Only three of the day’s scheduled races took place, before the rest were postponed due to unsafe conditions.
The week of the Christchurch Cup and Show will last a bit longer than expected, after slippery track conditions turned Saturday’s gallops into a party and fashion show.
One of the biggest racing days in the country, the New Zealand Cup meeting at Christchurch’s Riccarton was postponed just three races due to an unsafe track.
Steward John Oatham confirmed just before 2pm on Saturday that the meeting was cancelled, after a horse slipped on the track during the third race.
The remaining nine races on the card, including the group one New Zealand 1000 Guineas and the New Zealand Cup, will now be run at Riccarton on Monday.
* Popular kids with kids on the first day of the New Zealand Agricultural Show
* Cup Day fashion winners get crafty with colorful and contrasting outfits.
* New Zealand Cup race meeting postponed to Monday due to unsafe track at Riccarton
Without the races to occupy the sell-out crowd (some 15,000 people), the festivities took center stage, with cheering crowds of gamblers dressed to the nines forming around the bars and the DJ booth.
That included the popular Spring Fashion in the Field competition, which went ahead as planned.
Couture milliner Susi Meares, owner of Seventh and Figg, was the women’s outright winner, scoring a trip for four to Marlborough and a year’s supply of The Ned wine.
But the day was a double win for Meares, who also styled menswear winner Sam Schwartfeger.
“We are very lucky today to win both.”
Schwartfeger was also named the best dressed man on the day of the New Zealand Trotting Cup at Addington Raceway earlier in the week in a similar outfit, pairing his dark, uneven-length pleated jacket with red polka dot accessories, white pants and hat. and a smart cane. .
“We just made some adjustments.”
Meares had designed her own artfully feathered headdress, accompanied by a Spanish-style skirt in deep red.
“It’s overwhelming, especially that Sam won twice… It was very exciting to design it, winning myself was just an advantage.”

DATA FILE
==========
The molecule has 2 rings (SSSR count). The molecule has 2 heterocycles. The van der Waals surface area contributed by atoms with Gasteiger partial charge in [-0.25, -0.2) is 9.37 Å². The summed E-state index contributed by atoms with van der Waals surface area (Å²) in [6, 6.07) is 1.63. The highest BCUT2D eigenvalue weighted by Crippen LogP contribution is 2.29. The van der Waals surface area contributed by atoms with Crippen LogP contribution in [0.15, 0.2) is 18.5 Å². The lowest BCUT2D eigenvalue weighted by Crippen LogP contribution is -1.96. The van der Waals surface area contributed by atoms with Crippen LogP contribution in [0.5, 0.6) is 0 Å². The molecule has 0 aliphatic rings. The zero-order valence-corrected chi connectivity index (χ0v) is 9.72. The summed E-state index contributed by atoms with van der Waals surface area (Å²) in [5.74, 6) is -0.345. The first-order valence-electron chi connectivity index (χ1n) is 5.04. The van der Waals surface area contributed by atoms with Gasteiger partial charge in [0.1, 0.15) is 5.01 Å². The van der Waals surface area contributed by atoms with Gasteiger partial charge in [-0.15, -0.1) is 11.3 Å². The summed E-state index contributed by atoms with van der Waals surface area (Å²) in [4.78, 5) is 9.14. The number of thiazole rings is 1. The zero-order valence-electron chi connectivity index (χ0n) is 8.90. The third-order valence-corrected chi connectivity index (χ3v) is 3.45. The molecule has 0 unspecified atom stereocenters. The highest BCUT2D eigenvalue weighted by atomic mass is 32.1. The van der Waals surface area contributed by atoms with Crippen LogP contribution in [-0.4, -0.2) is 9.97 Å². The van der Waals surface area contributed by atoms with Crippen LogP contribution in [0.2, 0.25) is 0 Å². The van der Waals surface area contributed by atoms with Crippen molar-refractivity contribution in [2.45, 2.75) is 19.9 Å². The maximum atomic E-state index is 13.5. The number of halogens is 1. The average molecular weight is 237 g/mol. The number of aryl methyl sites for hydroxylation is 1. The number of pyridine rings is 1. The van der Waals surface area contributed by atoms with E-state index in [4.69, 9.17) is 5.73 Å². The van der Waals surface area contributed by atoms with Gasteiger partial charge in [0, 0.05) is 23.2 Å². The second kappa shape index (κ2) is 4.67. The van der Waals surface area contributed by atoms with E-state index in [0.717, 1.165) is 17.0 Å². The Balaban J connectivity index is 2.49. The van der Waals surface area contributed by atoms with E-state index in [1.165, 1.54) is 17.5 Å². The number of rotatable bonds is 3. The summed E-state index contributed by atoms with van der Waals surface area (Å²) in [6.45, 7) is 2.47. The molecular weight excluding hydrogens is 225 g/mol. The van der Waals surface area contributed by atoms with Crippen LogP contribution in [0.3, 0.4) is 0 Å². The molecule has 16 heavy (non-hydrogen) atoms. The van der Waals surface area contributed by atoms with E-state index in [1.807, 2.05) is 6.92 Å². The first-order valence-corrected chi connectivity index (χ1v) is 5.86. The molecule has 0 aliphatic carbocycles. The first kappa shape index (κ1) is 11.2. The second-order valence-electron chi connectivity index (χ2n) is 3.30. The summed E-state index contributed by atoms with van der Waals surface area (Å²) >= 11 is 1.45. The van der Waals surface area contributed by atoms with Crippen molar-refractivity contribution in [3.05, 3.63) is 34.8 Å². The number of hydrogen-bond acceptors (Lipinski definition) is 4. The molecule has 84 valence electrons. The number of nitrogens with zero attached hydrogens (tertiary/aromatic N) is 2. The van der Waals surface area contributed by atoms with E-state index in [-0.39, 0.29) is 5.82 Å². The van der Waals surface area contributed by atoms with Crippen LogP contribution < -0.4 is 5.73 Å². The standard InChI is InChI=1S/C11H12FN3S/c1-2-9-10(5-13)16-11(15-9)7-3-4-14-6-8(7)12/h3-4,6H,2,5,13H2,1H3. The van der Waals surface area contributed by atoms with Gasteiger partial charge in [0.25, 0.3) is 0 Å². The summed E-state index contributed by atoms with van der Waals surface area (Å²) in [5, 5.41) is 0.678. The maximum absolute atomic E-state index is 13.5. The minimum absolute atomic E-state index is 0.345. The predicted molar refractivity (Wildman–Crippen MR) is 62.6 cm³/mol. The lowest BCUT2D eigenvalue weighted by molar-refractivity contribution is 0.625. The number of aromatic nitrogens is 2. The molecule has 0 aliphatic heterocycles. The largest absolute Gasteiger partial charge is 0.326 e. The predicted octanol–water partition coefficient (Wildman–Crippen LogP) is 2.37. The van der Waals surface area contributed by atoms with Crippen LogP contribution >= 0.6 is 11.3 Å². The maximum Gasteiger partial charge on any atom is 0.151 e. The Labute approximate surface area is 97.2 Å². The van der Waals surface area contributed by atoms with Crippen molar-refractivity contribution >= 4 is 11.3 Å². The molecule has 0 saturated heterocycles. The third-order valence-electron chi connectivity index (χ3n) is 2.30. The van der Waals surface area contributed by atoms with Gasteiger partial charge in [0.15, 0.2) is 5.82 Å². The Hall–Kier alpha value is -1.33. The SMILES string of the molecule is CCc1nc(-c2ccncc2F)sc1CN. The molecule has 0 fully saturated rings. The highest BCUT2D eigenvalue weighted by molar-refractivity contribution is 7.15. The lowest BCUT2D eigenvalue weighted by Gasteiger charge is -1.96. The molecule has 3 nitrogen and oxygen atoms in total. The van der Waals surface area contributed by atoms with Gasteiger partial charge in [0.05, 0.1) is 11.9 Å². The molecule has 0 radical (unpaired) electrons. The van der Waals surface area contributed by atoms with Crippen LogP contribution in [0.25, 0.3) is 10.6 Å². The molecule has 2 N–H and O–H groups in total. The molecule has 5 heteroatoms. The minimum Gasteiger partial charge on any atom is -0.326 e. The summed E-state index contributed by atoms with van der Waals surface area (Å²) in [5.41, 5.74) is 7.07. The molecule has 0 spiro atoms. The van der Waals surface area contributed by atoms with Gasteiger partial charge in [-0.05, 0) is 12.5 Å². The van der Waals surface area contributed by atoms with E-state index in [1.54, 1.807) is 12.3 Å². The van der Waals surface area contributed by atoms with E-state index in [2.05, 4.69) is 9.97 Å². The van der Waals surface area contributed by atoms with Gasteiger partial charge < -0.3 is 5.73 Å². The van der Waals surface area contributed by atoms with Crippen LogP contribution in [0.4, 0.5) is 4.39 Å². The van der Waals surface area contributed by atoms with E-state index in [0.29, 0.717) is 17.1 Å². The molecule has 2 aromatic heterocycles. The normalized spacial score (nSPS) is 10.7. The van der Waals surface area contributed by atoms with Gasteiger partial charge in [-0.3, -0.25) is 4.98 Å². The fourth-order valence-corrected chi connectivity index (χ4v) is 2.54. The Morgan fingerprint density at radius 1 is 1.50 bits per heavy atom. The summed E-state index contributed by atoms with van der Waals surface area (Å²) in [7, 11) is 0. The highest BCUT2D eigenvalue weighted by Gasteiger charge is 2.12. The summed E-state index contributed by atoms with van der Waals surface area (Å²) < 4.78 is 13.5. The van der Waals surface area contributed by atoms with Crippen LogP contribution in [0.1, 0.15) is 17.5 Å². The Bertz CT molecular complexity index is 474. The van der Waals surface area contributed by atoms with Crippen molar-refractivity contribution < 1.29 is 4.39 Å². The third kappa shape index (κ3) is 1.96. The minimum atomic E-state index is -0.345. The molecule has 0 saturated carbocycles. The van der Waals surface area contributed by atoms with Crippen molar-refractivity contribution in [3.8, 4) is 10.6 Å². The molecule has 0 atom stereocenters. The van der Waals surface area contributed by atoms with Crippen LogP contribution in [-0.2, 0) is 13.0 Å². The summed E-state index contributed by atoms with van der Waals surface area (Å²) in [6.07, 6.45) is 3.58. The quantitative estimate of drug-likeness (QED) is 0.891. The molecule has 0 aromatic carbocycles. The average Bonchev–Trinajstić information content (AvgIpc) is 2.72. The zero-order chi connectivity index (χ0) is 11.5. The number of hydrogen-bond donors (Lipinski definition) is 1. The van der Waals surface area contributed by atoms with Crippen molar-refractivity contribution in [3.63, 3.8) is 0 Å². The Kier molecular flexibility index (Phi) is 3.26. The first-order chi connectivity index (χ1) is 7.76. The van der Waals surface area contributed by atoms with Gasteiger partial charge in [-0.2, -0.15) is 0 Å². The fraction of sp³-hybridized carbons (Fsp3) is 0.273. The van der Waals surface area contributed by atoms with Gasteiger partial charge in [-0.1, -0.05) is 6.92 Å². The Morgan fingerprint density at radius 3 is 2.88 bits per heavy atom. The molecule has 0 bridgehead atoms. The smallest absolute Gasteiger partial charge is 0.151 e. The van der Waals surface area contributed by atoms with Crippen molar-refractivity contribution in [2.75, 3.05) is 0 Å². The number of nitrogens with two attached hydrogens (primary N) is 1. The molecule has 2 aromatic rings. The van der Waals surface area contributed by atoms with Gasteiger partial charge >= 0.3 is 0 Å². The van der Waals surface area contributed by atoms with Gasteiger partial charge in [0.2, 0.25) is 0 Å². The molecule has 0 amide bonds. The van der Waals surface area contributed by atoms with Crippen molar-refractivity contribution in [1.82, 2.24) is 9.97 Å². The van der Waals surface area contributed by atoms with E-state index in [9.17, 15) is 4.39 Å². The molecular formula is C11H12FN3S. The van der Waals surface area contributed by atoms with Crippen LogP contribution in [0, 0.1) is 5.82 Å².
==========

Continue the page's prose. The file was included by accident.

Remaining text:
Schwartfeger said that taking out the second title had been a shock.
“I feel dizzy, I really am speechless. It was more about having fun today.”
But the postponements made the day disappointing for the coaches, many of whom had traveled a long distance to attend the meeting.
Trainer Leonard Stewart traveled 100 miles from Timaru for the races. He had three horses scheduled to race, including Ekstrememiss in the New Zealand Cup.
The cancellations were “disappointing,” he said.
SPORTS ON THE TRACK/THE SKY
The North Island horse won the $600,000 race for the second year in a row.
At 90 years old, Stewart considered that he was “probably” one of the oldest coaches there. He had ridden for the Riccarton races nearly every year since 1972, except for a few in the ’90s.
“I have a sprained leg anyway, so playing golf wouldn’t be very good.”
Racing was also a family affair for Stewart.
“I have a granddaughter who loves horses, that’s a big part of it.
“I told him that when he was four years old I would have to buy him a pony. She stuck out her lip and said, I don’t want a pony, I want a racehorse.”
Stewart and his team were packing up their horses to head back to Timaru, still not knowing what this would mean for the horses they had scheduled to run in the remaining races.
“It’s a real shame…there’s such a crowd here today.”
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